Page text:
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Floating wetlands change the tide on water cleanup

Korky Koroluk
Floating wetlands change the tide on water cleanup
BioHaven installed in a stormwater pond in New Zealand. -

There’s a story about how Bruce Kania came to his concerns about water quality.

One day in 1999, he watched as his black dog jumped into a pond and came out streaked with rusty orange. It had encountered an algal bloom of cyanobacteria. Such blooms can be toxic. This one wasn’t, so the dog, after being cleaned up, was none the worse for its experience.

But that experience eventually led to Kania’s invention of a form of floating wetland for cleaning up polluted water, and to launch a company called Floating Island International.

The firm is based in Shepherd, Mont., on about 140 hectares of land along the Yellowstone River. Several ponds dot the property, a couple of which he had had dug out and filled so that they became living laboratories.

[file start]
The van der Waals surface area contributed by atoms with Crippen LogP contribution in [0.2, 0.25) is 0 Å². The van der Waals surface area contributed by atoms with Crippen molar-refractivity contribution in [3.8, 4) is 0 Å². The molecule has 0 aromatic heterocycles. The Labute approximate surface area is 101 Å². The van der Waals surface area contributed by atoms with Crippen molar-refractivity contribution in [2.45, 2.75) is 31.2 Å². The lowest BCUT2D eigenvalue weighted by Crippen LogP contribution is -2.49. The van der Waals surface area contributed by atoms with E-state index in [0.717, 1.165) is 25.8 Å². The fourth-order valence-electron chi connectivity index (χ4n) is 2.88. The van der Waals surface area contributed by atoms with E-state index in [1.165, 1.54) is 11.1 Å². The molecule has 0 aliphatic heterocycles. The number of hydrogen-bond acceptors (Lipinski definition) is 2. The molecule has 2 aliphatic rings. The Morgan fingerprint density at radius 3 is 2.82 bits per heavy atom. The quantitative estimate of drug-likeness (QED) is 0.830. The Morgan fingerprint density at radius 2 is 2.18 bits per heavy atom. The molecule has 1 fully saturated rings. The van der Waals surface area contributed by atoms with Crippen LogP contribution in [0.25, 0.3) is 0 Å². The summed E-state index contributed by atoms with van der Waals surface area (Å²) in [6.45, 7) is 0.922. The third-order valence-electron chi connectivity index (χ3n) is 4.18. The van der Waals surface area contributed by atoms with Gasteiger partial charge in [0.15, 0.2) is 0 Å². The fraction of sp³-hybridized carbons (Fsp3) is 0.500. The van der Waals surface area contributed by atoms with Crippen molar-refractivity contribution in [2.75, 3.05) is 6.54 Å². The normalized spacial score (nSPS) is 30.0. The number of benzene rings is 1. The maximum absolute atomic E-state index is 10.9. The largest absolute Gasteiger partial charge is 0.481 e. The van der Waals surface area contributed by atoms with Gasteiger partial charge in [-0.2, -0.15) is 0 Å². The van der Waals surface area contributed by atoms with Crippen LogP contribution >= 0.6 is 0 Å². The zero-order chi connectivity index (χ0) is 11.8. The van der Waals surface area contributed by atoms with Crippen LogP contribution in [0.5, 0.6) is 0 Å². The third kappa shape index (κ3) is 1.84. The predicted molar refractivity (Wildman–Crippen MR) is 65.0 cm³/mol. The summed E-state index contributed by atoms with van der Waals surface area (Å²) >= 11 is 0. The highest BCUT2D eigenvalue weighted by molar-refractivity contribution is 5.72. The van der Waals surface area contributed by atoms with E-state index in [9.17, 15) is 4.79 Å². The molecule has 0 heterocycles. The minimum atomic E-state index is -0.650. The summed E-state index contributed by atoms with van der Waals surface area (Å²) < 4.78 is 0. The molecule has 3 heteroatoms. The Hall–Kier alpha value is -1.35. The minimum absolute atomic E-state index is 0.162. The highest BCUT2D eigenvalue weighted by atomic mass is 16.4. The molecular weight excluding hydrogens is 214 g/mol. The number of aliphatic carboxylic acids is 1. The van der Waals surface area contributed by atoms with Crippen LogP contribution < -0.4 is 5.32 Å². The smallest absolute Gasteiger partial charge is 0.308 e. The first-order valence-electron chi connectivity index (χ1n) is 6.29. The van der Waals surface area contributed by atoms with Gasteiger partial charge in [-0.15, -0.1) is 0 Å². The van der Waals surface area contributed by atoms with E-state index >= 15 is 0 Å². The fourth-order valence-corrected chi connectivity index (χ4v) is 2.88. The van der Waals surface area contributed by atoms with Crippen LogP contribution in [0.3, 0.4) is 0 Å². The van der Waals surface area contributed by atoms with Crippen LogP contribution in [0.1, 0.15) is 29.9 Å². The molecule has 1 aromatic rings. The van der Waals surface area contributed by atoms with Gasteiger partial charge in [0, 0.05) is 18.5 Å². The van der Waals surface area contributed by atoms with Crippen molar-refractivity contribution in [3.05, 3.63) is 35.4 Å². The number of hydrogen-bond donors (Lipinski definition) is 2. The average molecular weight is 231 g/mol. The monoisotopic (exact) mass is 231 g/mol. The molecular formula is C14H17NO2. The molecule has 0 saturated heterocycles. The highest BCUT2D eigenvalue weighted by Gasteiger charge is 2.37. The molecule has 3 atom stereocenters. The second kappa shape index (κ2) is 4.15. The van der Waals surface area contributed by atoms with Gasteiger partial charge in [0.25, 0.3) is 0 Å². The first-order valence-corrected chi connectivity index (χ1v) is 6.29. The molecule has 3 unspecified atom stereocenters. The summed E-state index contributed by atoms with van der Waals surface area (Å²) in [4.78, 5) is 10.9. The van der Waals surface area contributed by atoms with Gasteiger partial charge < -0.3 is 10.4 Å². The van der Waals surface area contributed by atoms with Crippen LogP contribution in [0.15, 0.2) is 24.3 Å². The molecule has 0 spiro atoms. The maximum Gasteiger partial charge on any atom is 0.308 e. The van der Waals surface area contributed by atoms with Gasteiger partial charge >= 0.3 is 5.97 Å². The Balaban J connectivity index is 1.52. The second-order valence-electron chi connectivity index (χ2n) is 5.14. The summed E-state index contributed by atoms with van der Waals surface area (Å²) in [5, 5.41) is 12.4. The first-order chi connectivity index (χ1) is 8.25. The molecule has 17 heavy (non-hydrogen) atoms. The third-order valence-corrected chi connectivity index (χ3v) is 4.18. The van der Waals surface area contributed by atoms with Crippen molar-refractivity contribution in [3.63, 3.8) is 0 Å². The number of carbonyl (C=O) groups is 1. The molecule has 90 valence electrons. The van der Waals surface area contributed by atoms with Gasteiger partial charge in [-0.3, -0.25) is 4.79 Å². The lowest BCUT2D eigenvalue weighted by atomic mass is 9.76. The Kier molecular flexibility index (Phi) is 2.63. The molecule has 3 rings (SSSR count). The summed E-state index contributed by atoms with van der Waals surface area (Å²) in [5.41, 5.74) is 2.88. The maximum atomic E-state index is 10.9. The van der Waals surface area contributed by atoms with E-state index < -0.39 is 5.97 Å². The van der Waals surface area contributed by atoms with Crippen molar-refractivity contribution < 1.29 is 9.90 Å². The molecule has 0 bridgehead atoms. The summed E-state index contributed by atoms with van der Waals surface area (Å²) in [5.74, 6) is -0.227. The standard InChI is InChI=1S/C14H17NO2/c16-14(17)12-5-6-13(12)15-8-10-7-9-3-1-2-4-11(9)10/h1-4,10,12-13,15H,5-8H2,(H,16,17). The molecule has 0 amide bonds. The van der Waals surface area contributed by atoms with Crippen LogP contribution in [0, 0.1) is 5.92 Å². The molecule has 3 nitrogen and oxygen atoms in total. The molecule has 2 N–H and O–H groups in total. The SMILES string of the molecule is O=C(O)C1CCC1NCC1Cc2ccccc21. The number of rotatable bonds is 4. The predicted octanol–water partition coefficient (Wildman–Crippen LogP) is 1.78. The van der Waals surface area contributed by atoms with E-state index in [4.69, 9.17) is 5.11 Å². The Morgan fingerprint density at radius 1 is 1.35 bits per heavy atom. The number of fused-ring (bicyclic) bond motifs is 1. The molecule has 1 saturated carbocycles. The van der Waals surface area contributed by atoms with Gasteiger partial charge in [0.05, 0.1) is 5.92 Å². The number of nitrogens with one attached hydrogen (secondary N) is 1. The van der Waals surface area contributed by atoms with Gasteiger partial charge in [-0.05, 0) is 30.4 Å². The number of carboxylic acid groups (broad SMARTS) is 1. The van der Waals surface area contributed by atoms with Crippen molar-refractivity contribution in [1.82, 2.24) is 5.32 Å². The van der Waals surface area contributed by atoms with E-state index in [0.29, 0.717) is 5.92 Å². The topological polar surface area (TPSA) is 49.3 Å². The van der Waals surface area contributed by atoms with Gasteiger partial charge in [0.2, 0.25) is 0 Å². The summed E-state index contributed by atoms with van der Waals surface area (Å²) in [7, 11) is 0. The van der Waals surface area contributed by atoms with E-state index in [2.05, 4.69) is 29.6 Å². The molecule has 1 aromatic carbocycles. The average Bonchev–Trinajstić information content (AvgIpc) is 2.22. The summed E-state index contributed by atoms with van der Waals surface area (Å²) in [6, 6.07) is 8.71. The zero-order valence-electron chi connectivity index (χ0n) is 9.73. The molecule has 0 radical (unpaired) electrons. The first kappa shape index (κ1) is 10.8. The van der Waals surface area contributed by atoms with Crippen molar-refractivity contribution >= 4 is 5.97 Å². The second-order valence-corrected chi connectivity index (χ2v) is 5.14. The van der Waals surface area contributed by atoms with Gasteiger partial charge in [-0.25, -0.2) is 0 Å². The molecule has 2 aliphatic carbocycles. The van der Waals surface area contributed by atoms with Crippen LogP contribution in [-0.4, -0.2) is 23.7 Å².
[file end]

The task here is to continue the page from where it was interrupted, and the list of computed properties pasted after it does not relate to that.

One of them, Fish Fry Lake, figures in a lot of the things he writes, usually pertaining to the idea of biomimicry, an interest that drives his research and product development.

Kania is a long-time outdoorsman, an avid fisherman who grew up fishing the waters of Northern Wisconsin. Some of the best fishing was round islands of peat floating on clean, clear water. His purpose in digging ponds on his Montana property was to see if he could re-create those floating islands.

His Fish Fry Lake is a small pond, with a surface area of just 2.5 hectares, or 6.5 acres. But after it had been filled with water, he said in a recent interview, "I ended up with 6.5 acres of solid algae."

"There were patches of cyanobacteria with orange colours, and blue colours, and stuff that made you really concerned about your dog perhaps taking a sip.

"Now I’ve got water clarity that can extend as far as 19 feet.

What cleaned up the water was, of course, the floating islands Kania had invented, islands similar in function to the peat he had seen years before in Wisconsin.